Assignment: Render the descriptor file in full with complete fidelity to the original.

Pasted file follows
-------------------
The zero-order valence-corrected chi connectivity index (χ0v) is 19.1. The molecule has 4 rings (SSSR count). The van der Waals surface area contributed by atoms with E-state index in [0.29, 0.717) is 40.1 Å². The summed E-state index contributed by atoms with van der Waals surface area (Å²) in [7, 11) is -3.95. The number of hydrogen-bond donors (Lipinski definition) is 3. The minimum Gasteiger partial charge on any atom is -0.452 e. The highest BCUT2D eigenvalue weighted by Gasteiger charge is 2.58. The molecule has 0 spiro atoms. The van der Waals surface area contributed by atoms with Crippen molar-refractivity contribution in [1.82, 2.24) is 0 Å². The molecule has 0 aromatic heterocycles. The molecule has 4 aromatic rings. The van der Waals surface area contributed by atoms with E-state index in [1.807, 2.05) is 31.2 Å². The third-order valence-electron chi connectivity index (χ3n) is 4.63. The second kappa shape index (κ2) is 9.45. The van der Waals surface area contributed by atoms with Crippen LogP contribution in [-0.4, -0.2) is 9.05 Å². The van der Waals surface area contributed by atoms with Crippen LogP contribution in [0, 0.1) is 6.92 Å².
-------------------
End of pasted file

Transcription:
The zero-order valence-corrected chi connectivity index (χ0v) is 19.1. The molecule has 4 rings (SSSR count). The van der Waals surface area contributed by atoms with E-state index in [0.29, 0.717) is 40.1 Å². The summed E-state index contributed by atoms with van der Waals surface area (Å²) in [7, 11) is -3.95. The number of hydrogen-bond donors (Lipinski definition) is 3. The minimum Gasteiger partial charge on any atom is -0.452 e. The highest BCUT2D eigenvalue weighted by Gasteiger charge is 2.58. The molecule has 0 spiro atoms. The van der Waals surface area contributed by atoms with Crippen molar-refractivity contribution in [1.82, 2.24) is 0 Å². The molecule has 0 aromatic heterocycles. The molecule has 4 aromatic rings. The van der Waals surface area contributed by atoms with E-state index in [1.807, 2.05) is 31.2 Å². The third-order valence-electron chi connectivity index (χ3n) is 4.63. The second kappa shape index (κ2) is 9.45. The van der Waals surface area contributed by atoms with Crippen LogP contribution in [-0.4, -0.2) is 9.05 Å². The van der Waals surface area contributed by atoms with Crippen LogP contribution in [0, 0.1) is 6.92 Å².